Drop us a note and tell us what orange foliage is rocking your landscape right now!

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Stylish Early Fall Shade Garden

One of the most common complaints that I hear from design clients about their gardens is that they feel defeated about what to do in the shade garden. After spending time and energy trying plants that were too water needy, can’t tolerate being moist, disease prone or simply needing more light than they realized, it absolutely can be frustrating, not to mention expensive.
So, when I mention some of the great shade standards such as hosta, they scrunch their face up and reply with a response that usually describes their boredom and lack of enthusiasm for these seemingly “pedestrian” options. However, when we begin to talk about the exquisite varieties that they can plant and which plant pairings can go with them such as conifers and grasses, there is a distinct change of expression and excitement like a little kid who can’t wait for Christmas.
Here are a few early fall shade garden examples of just such options this week from the spectacular garden called PowellsWood in Federal Way, Washington. Much of this garden resides under mature fir trees with superb plant pairings that absolutely shine in the shade.
Stylish Early Fall Shade GardensStylish Early Fall Shade GardenThese chalky blue hosta (‘Hadspen Blue’) or ‘Halcyon’ are the perfect counterpoint under the chartreuse color of the Japanese maple. Layered together with one of the MOST unique new hosta available called ‘Praying Hands’ with its upright dark green, wavy foliage featuring fine white edge details, it is one of my favorite vignettes in the entire garden.
At the back of this captivating foliage combination, the tips of a hemlock shrub, ‘Gentsch White’ glow in a soft and misty white detail. It will grow up and have even more prominence standing up over this combination in the future.
Stylish Early Fall Shade GardenSplendid Chinese wild ginger spreads out elegantly in the shade of this palm tree garden paired with Astelia ‘Westland’ that sports a subtle bronze stripe. The spiky upright habit of the Astelia is perfectly suited in size and lacy texture of the Japanese ‘Tassel’ fern while billowy grasses thrive partial shade in the background to compliment them.
There is no need to be frustrated and disenchanted with your shade garden plants. These photos in a spectacular shade garden illustrate how common types of plants in uncommon forms, paired with new options you may never have considered, can give you stylish options. Ask your local independent garden center to provide new and unique plants that will inspire you to try combinations that excite and delight you in your shade garden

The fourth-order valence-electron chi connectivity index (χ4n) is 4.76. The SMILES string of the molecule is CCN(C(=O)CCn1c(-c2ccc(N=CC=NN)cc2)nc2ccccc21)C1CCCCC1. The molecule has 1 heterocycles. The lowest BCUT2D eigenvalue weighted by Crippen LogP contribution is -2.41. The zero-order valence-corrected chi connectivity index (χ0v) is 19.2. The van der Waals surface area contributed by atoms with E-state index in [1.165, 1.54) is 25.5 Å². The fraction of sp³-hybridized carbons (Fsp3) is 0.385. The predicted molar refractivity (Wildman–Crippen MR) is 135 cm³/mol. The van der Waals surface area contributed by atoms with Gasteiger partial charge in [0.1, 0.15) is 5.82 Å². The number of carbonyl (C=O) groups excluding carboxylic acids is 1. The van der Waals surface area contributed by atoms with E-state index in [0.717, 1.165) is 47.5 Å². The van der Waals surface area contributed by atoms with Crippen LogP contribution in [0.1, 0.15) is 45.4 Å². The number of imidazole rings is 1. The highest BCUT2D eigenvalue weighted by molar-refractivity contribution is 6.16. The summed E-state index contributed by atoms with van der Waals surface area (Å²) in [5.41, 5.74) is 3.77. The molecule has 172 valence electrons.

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Naked and Loving It!

Since we’re all about foliage it may seem rather strange to be featuring bare branches but we want it all! Yes we positively swoon when we come across a tree or shrub that looks as good fully clothed as it does in the nude. So here are a few of our  bare-bottomed favorites

1. Paperbark maple (Acer griseum)

paperbark2

I suspect as soon as I mentioned colorful bark you thought about the coral bark maple (Acer palmatum ‘Sango kaku’) as a great example but I want you to consider two very different maples. The first is this paperbark maple, named for its cinnamon colored bark which peels away in fine strips; visible in all seasons but especially striking in winter. The foliage opens a soft green and fall color ranges from gold to salmon. This slow growing maple needs to be in your garden!

2. Lions Mane maple (Acer shishigashira)

lions mane collage

The lions mane maple is grown for its twisted clusters of dissected leaves that have the appearance of a shaggy mane. This is a slow growing tree well suited to container culture when young. The spring and summer foliage is green but in fall the leaves turn yellow, gold or orange (mine seems to be different every year!). Yet the story doesn’t end there – notice the smooth green bark that is revealed when the last leaf has fallen silently to the ground. Beautiful

3.  Ninebark (Physocarpus opulifolius varieties)

Left and center; 'Coppertina'. Right; 'Diablo'

Left and center; ‘Coppertina’. Right; ‘Diablo’

While the shrub twig dogwoods are an obvious choice for a colorful winter display with bare branches in fiery shades of red, orange and gold there are other options such as the ninebarks. Depending on the variety the foliage may be gold (Dart’s Gold), bronze (Coppertina) or almost black (Diablo) and all have clusters of white flowers followed by decoratives seed heads. They also have coarsely peeling bark on the older branches giving a marked striped effect.

4. River birch (Betula nigra)